Betting odds courtesy of Bovada
For a 5 vs. 12 matchup, this is one loaded with intrigue. Last year, The Harvard Crimson stunned No. 3 seeded New Mexico 68-62 in the second round to advance, though the Crimson met it s demise against the Arizona Wildcats. This year, Harvard returns with hopes to pull another upset, but college basketball oddsmakers aren’t exactly sleeping on the “Ivyrella” this year. Harvard is just three point underdogs to Cincinnati, despite the fact that the Bearcats finished the season ranked 15th in the AP poll.
There’s a lot of reasons to believe that the 26-4 Crimson can do it again. While the Crimson typically lack explosive athletes, it is known for playing smart and disciplined basketball, and that often makes a big difference in the NCAA tournament. It’s difficult to gauge the talent of the Crimson given that it plays a very soft schedule, but Harvard held its own in a 61-56 loss to UConn on Jan 8, and it absolutely obliterated its Ivy League rivals (with one loss coming to Yale).
The Crimson do a number of things well, but its scoring has to be noted, as the team generates 74 points per game and turns it over just 11 times per contest, while averaging 14.5 assists per game. Harvard balances its scoring well, with five Crimson averaging double-figure scoring. Wesley Saunders paces Harvard with 14 points per game, and he’s one of five shooting over 30 percent from three-point range.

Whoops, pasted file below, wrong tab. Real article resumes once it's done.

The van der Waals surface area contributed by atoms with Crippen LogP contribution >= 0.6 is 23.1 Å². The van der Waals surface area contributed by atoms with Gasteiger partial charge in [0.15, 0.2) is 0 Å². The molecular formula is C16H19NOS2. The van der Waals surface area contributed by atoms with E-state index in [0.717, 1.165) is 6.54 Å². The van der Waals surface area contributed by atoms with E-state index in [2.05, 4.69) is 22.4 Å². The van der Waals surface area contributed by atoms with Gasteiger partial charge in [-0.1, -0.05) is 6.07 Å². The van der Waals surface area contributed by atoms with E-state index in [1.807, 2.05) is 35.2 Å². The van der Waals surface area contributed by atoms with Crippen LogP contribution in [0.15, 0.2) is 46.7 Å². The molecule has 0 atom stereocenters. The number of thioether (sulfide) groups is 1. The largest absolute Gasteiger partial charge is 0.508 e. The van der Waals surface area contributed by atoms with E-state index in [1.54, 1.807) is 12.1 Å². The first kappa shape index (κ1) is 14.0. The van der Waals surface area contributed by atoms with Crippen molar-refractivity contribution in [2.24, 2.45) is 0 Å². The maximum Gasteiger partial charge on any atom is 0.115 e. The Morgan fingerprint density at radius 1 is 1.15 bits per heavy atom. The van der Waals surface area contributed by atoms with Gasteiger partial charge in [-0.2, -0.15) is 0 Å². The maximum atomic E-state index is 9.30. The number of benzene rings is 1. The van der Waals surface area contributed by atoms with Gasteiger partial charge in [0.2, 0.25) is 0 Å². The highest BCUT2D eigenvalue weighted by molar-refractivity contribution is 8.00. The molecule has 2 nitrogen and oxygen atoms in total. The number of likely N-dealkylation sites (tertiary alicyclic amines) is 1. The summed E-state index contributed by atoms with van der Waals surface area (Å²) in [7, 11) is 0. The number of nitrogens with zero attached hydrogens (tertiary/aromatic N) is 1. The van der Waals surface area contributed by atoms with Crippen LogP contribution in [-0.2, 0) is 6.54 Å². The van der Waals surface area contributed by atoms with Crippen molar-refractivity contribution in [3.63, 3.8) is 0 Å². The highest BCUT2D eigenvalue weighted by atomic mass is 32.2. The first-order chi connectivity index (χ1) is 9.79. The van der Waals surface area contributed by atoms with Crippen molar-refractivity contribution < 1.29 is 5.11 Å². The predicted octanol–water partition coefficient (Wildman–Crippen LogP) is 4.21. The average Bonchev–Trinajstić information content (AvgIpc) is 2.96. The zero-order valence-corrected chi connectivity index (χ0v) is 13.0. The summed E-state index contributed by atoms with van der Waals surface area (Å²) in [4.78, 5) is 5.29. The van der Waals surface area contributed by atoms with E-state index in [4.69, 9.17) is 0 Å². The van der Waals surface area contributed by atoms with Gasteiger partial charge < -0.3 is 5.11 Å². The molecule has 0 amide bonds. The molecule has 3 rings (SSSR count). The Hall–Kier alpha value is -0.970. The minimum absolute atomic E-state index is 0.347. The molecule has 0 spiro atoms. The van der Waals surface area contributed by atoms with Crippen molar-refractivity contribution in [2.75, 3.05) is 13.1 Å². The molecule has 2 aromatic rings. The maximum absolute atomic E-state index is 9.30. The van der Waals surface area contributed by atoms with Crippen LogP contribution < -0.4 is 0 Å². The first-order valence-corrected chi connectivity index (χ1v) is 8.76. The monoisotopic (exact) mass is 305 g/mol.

Saunders, a 6’5″ junior guard, also led the team in assists (3.9 per game). He had a standout performance in the Crimson’s last game against Brown, for though he shot just 4-of-13 from the floor, he got to the line and overcame a bad night shooting to still finish with 19 points, six rebounds and four assists.
Still, for as strong as the argument can be for Harvard, Cincinnati is a tough and storied program. The Bearcats closed the season with a disappointing loss to UConn in the AAC championship, but it finished the season with a respectable 4-3 mark against AP ranked teams. A disturbing stat is Cincy’s field goal percentage though, as the Bearcats hit just 42.7 percent from the floor this year. It isn’t a particularly good rebounding team, either, nor does it generate an overwhelming amount of points (68.7 per game).
The Bearcats do have an outstanding do-it-all senior guard in Sean Kilpatrick, but outside of his 20.7 points per game the team lacks offensive weapons. Kilpatrick is reliable; he scored in double-figures in all but one game this season, but ideally a tough tournament team has better secondary options in case a team goes box-and-one on its primary scorer. UConn neutralized him well, as he hit just 5-of-15 from the floor and the result was a Cincy loss. If Harvard can manage to throw enough bodies at Kilpatrick to wear him out, this game is theirs to lose.
HAR Trends: UNDER 7-3 in last 10 neutral site games.
CIN Trends: UNDER 8-1 in last 9 neutral site games; UNDER 42-11 in last 53 overall; UNDER 39-12 in last 51 non-conference games.